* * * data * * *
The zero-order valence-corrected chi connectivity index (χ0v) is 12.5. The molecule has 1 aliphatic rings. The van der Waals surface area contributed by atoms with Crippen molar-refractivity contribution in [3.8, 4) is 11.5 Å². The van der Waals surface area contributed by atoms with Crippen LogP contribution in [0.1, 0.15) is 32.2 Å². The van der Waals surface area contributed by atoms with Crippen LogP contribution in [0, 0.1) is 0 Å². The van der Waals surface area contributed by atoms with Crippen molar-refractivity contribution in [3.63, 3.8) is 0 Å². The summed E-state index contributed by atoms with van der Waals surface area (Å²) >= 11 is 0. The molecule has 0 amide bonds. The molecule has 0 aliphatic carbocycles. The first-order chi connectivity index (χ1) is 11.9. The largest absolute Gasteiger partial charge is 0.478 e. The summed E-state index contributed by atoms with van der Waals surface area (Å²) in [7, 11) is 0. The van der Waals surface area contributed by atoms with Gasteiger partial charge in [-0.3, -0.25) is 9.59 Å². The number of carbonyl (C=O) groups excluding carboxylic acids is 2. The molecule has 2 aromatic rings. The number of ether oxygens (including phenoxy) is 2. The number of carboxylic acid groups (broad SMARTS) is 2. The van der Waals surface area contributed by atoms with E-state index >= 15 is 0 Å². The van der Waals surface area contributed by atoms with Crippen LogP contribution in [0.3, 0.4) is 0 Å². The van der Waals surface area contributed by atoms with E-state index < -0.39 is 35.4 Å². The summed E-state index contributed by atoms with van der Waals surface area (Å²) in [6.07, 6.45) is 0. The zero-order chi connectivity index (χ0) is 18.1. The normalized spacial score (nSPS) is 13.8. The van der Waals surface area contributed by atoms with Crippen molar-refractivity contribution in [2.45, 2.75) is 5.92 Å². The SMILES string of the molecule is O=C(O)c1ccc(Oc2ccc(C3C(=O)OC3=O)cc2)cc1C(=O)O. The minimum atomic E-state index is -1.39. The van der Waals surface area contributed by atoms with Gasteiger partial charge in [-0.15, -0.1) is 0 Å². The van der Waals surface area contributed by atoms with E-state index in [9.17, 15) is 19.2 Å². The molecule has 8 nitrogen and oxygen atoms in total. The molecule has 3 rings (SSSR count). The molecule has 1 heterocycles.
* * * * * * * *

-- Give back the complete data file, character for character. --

The zero-order valence-corrected chi connectivity index (χ0v) is 12.5. The molecule has 1 aliphatic rings. The van der Waals surface area contributed by atoms with Crippen molar-refractivity contribution in [3.8, 4) is 11.5 Å². The van der Waals surface area contributed by atoms with Crippen LogP contribution in [0.1, 0.15) is 32.2 Å². The van der Waals surface area contributed by atoms with Crippen LogP contribution in [0, 0.1) is 0 Å². The van der Waals surface area contributed by atoms with Crippen molar-refractivity contribution in [3.63, 3.8) is 0 Å². The summed E-state index contributed by atoms with van der Waals surface area (Å²) >= 11 is 0. The molecule has 0 amide bonds. The molecule has 0 aliphatic carbocycles. The first-order chi connectivity index (χ1) is 11.9. The largest absolute Gasteiger partial charge is 0.478 e. The summed E-state index contributed by atoms with van der Waals surface area (Å²) in [7, 11) is 0. The van der Waals surface area contributed by atoms with Gasteiger partial charge in [-0.3, -0.25) is 9.59 Å². The number of carbonyl (C=O) groups excluding carboxylic acids is 2. The molecule has 2 aromatic rings. The number of ether oxygens (including phenoxy) is 2. The number of carboxylic acid groups (broad SMARTS) is 2. The van der Waals surface area contributed by atoms with E-state index >= 15 is 0 Å². The van der Waals surface area contributed by atoms with Crippen LogP contribution in [0.3, 0.4) is 0 Å². The van der Waals surface area contributed by atoms with E-state index < -0.39 is 35.4 Å². The summed E-state index contributed by atoms with van der Waals surface area (Å²) in [6.07, 6.45) is 0. The zero-order chi connectivity index (χ0) is 18.1. The normalized spacial score (nSPS) is 13.8. The van der Waals surface area contributed by atoms with Crippen molar-refractivity contribution in [2.45, 2.75) is 5.92 Å². The SMILES string of the molecule is O=C(O)c1ccc(Oc2ccc(C3C(=O)OC3=O)cc2)cc1C(=O)O. The minimum atomic E-state index is -1.39. The van der Waals surface area contributed by atoms with Gasteiger partial charge in [-0.15, -0.1) is 0 Å². The van der Waals surface area contributed by atoms with E-state index in [9.17, 15) is 19.2 Å². The molecule has 8 nitrogen and oxygen atoms in total. The molecule has 3 rings (SSSR count). The molecule has 1 heterocycles.